The only parts that are a bit difficult to get through are the dream sequences but even they are so bizarre that you have to continue to see what this bizarre mind will come up with next.

If you like intelligent, funny, mysteries with bumbling casts then you are going to love this book.
1 of 1 people found the following review helpful
3.0 out of 5 stars Euro Fiction Requires Narcotics 1 Jan 2006
By Stone Cold Nuts - Published on
I had a hard time determining the number of stars to give this one. I'd give five stars for some chapters and one star for others. The sexual episodes described are well done and there is some genuinely original comedy, but I sensed that some of the humor was lost in translation. Still, the thin story line kept me reading to solve the mystery. This book won't make it big in the States because the author is far too casual about the "hero's" use of narcotics. The book could've retained all the substance and humor, been kept under 200 pages, and would've sold far more copies and received far more reviews. The author is brilliant, but twisted. And I love the cover design as it actually prompted me to pick up the book. I would like to meet the model for that little piece of art and would consider purchasing a framable copy.
5.0 out of 5 stars An excellent and humorous novel 15 Jun 2013
By urquhart_tan - Published on
Format:Paperback|Verified Purchase
I bought this as a replacement for one I purchased at a secondhand book store last year. I have lent it out to many people and have difficulty getting them to return it. A series of ingenious plot twists, characters with hidden facets, and the most unlikely central character in whom, apparently many people see either themselves at some early stage of adulthood or someone they knew!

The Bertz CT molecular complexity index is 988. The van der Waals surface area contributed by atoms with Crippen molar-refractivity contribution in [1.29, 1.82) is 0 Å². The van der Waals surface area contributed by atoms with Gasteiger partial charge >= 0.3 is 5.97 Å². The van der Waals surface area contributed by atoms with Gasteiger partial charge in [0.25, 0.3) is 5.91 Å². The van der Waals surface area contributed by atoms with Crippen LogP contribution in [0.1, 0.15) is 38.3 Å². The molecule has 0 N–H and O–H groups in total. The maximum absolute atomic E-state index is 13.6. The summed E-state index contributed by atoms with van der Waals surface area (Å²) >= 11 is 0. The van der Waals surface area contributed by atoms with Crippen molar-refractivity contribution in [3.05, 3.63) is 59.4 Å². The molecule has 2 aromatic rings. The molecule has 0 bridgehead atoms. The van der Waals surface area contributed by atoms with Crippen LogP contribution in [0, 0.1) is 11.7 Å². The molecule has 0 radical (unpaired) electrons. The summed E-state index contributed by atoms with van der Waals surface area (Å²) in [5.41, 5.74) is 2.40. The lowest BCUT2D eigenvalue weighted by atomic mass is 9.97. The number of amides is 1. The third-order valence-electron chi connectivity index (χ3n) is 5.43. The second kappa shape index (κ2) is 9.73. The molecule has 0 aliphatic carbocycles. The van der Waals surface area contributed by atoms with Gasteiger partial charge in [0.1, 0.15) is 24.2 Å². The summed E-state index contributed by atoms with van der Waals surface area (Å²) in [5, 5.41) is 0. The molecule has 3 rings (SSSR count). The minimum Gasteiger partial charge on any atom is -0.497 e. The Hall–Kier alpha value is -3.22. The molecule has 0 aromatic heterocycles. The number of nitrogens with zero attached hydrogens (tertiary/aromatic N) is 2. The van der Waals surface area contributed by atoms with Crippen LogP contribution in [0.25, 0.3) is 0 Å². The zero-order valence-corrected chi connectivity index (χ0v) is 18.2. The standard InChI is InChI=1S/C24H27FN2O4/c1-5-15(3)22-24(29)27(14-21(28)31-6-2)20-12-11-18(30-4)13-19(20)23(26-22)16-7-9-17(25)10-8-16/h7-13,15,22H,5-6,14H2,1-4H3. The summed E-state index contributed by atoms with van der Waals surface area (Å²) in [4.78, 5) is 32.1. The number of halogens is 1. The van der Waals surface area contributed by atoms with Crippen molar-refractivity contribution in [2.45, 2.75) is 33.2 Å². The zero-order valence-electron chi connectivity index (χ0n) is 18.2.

A very difficult book to put down once it has been started!
5.0 out of 5 stars Outrageously funny 26 Sep 2012
By blinkingmind - Published on
Having read the other reviews, I tend to agree that this will suit the European sense of humour more than the american. Which is to say that it is unrelenting wicked and funny. Rule of thumb - If you like Nick Hornby and Chuck Pahalnuk, you will like this book as well.
4.0 out of 5 stars Excellent for what it is - beach reading 24 Jan 2007
By LPE - Published on
Format:Paperback|Verified Purchase
Summary = Existential Barcelona trust-fund baby has some adventure and settles into his ideal life, far removed from society.

The story itself is made up of a series of unfinished strings - you have the impression both that the author took on more than could be accomplished in a single book and that the decision to end the book was somewhat abrupt.

In some ways though, this fits well with the lead character, who is basically a more intellectual version of Gob on Arrested Development. He has a pretend job with his family company, spends most of his time and ego in an online development of an ultimate philosophy, and idolizes gluttony in its essence - a life filled with drinking, drugs, food, and sex. This comfortable existence is interrupted by an intrigue involving his brother, but luckily for the reader, the book continues to focus on his internal state and the intrigue primarily results in him having more money to spend on his excesses.

The book is very self-indulgent and is not recommended for anyone looking for a serious read or "proper" literary development. But for a beach, plane, waiting in the doctor's office read, this is definitely worth the $1 used fee on marketplace. But do watch out for the cover - it makes it a little awkward to read in public...